On the Canyon-Side

Clark Ashton Smith

Forgotten lies the world we knew,
One mile behind the looming hill;
And here, beside a laurel-darkened rill,
Slow-wandering, we have found
A fern-lost boulder large enough for two
That sit with arms enwound.

Upon your pale, delicious throat
Like a torn lace the shadows stir;
While, with a sharpened longing, I defer
The kiss that fain would fall;
And softly touch your yielded wrist, and note
How loud your pulses call.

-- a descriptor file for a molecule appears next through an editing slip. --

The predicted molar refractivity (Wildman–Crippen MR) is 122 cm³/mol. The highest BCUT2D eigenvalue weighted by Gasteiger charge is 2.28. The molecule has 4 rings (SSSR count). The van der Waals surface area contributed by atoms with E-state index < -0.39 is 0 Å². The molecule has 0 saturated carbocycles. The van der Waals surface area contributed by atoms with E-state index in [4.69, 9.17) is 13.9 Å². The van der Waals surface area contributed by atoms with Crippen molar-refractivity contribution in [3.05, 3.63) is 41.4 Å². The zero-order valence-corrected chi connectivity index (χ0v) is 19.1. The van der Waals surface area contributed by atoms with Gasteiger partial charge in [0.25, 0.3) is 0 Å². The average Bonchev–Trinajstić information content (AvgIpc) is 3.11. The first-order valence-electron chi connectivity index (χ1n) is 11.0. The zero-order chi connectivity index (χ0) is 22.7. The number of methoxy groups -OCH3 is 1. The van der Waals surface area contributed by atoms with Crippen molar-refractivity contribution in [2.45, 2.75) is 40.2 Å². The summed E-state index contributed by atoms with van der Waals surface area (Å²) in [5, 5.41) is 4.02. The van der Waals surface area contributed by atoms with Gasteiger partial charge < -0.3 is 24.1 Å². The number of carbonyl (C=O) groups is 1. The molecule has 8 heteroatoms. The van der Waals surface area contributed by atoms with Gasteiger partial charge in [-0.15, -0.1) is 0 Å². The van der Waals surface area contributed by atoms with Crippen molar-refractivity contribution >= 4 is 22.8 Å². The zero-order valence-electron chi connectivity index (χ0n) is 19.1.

Syringa-blossoms, frail and old,
Swept by the swiftly dying air,
Fall like a fragrant snow, and in your hair
Two poising petals rest;
And a great moth with wings of mottled gold
Pauses before your breast.

Now, while the world is far and dim,
Now, while the afternoon is new,
Reveal, I pray, the rapture that is you:
Hoard not the least caress,
Nor the last whiteness of the breast and limb,
From love made fetterless.

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